• Telephone: Check availability, make and cancel reservations for campsites, shelters, cabins and group facilities. Call (512) 389-8900 Monday through Wednesday, 8 a.m. to 6 p.m., Thursday and Friday, 8 a.m. to 5 p.m. Use a credit card to confirm your reservation, or send payment within five business days. Note: The call center is busiest on Monday, Tuesday and Friday.

Be sure to have the following information handy when you make a reservation:

  • Home and work telephone numbers
  • Trailer or motor home lengths (if applicable)
  • Credit card information (Discover, Visa, MasterCard)

Learn more on the Reservations Information page.

May we reserve five specific sites if we know which ones we want? We have a group of five families that want to be together. Some may have large trailers and may need an especially deep site.

You may, depending on site availability. You can do this through our online reservation website or by calling the Customer Service Center. We will do our best to accommodate your group.

You might also consider reserving a group site, if one is available at the park you have in mind. Call the group desk at (800) 389-8920 to reserve group sites.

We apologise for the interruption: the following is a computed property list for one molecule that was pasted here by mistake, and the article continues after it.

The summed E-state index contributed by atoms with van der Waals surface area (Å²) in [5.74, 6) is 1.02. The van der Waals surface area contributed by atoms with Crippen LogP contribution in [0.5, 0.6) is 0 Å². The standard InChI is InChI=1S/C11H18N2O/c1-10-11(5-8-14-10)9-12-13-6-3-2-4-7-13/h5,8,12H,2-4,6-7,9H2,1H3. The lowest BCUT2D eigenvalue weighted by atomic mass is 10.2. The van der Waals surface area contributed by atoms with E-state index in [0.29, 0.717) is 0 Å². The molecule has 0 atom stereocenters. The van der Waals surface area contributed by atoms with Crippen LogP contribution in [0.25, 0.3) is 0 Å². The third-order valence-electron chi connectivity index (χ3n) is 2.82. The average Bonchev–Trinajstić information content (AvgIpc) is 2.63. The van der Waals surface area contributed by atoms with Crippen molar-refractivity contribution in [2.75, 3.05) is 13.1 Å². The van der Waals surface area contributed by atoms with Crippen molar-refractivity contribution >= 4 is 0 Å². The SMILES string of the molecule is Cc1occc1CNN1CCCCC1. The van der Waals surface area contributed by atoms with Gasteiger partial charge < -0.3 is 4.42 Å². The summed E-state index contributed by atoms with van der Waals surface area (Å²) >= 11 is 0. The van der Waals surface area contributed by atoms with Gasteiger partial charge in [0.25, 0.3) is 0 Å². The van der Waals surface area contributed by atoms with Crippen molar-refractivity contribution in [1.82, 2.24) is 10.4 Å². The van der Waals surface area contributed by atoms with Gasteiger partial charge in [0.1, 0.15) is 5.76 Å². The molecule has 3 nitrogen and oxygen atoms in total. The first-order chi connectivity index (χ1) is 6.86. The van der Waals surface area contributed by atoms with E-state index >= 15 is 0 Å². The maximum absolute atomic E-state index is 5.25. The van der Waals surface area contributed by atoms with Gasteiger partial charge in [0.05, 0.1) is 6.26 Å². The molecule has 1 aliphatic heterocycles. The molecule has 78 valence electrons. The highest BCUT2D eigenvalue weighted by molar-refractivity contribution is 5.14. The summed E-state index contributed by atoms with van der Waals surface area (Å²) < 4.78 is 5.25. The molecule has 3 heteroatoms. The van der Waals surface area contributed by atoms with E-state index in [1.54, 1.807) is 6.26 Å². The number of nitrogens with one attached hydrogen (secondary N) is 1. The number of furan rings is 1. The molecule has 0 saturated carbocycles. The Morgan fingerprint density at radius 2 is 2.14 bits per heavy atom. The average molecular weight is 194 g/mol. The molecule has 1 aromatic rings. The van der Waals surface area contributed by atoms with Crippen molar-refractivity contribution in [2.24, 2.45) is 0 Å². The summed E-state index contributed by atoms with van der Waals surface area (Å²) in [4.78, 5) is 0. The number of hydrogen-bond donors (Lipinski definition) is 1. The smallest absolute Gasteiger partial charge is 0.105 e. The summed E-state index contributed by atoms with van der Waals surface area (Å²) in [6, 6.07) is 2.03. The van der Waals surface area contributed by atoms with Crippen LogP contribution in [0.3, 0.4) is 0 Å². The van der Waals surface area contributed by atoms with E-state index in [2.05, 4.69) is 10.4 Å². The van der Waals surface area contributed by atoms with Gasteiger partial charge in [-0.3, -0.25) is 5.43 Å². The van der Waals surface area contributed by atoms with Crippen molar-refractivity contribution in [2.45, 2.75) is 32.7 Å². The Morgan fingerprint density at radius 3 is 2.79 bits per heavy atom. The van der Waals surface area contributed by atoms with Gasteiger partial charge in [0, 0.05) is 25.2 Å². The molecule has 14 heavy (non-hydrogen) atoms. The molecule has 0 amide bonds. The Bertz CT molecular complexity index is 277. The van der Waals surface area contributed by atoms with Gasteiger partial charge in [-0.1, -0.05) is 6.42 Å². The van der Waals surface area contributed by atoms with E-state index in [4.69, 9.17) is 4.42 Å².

Learn more about making reservations on our Reservation Information page.

How long may I stay at a state park?
Generally, you can stay 14 consecutive days. Some parks have established other limits, with some offering weekly/monthly/seasonal rates. Check with the agent when making reservations, or visit the park’s website.


Is wireless internet access available in parks?
Some parks have wifi in at least some areas of the park. Use our state park map to search for those parks.
Is geocaching allowed in Texas State Parks?
Yes! Almost every state park has at least one geocache. Learn more about geocaching on our Geocaching page.
Can I place a geocache in a Texas state park or historic site?
You will need to talk to the park superintendent. Some parks or historic sites may be entirely off-limits to geocaching due to sensitive resources. Superintendents may limit caches in some areas to protect endangered species, keep visitors safe, or limit damage to archeological or historical areas. If you get approval, you will need to fill out a geocache permit before placing a geocache.
Can I fly a drone or other remote control aircraft in a state park?